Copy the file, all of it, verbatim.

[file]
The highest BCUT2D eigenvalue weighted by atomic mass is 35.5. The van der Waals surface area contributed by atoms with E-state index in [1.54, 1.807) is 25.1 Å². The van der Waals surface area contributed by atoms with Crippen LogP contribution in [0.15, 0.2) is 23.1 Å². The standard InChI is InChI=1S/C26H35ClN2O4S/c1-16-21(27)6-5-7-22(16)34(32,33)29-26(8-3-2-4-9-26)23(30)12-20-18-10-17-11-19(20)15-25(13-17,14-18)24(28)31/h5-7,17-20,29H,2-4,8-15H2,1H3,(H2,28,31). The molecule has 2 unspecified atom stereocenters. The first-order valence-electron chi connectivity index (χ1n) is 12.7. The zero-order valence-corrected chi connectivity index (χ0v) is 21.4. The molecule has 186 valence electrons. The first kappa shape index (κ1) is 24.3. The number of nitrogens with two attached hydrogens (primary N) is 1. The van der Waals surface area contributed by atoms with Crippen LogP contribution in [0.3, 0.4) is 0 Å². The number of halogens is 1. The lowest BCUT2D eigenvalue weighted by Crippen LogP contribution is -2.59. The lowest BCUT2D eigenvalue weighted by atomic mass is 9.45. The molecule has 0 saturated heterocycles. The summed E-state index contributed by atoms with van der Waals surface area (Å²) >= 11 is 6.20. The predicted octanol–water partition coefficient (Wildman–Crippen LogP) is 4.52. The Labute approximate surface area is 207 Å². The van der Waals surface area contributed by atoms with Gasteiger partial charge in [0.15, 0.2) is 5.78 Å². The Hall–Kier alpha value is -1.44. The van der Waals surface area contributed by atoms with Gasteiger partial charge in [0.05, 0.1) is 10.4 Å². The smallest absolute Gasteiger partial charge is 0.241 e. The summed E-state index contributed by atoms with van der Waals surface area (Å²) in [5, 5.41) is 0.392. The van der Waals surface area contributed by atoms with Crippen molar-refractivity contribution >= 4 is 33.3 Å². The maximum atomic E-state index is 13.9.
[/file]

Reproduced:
The highest BCUT2D eigenvalue weighted by atomic mass is 35.5. The van der Waals surface area contributed by atoms with E-state index in [1.54, 1.807) is 25.1 Å². The van der Waals surface area contributed by atoms with Crippen LogP contribution in [0.15, 0.2) is 23.1 Å². The standard InChI is InChI=1S/C26H35ClN2O4S/c1-16-21(27)6-5-7-22(16)34(32,33)29-26(8-3-2-4-9-26)23(30)12-20-18-10-17-11-19(20)15-25(13-17,14-18)24(28)31/h5-7,17-20,29H,2-4,8-15H2,1H3,(H2,28,31). The molecule has 2 unspecified atom stereocenters. The first-order valence-electron chi connectivity index (χ1n) is 12.7. The zero-order valence-corrected chi connectivity index (χ0v) is 21.4. The molecule has 186 valence electrons. The first kappa shape index (κ1) is 24.3. The number of nitrogens with two attached hydrogens (primary N) is 1. The van der Waals surface area contributed by atoms with Crippen LogP contribution in [0.3, 0.4) is 0 Å². The number of halogens is 1. The lowest BCUT2D eigenvalue weighted by Crippen LogP contribution is -2.59. The lowest BCUT2D eigenvalue weighted by atomic mass is 9.45. The molecule has 0 saturated heterocycles. The summed E-state index contributed by atoms with van der Waals surface area (Å²) >= 11 is 6.20. The predicted octanol–water partition coefficient (Wildman–Crippen LogP) is 4.52. The Labute approximate surface area is 207 Å². The van der Waals surface area contributed by atoms with Gasteiger partial charge in [0.15, 0.2) is 5.78 Å². The Hall–Kier alpha value is -1.44. The van der Waals surface area contributed by atoms with Gasteiger partial charge in [0.05, 0.1) is 10.4 Å². The smallest absolute Gasteiger partial charge is 0.241 e. The summed E-state index contributed by atoms with van der Waals surface area (Å²) in [5, 5.41) is 0.392. The van der Waals surface area contributed by atoms with Crippen molar-refractivity contribution >= 4 is 33.3 Å². The maximum atomic E-state index is 13.9.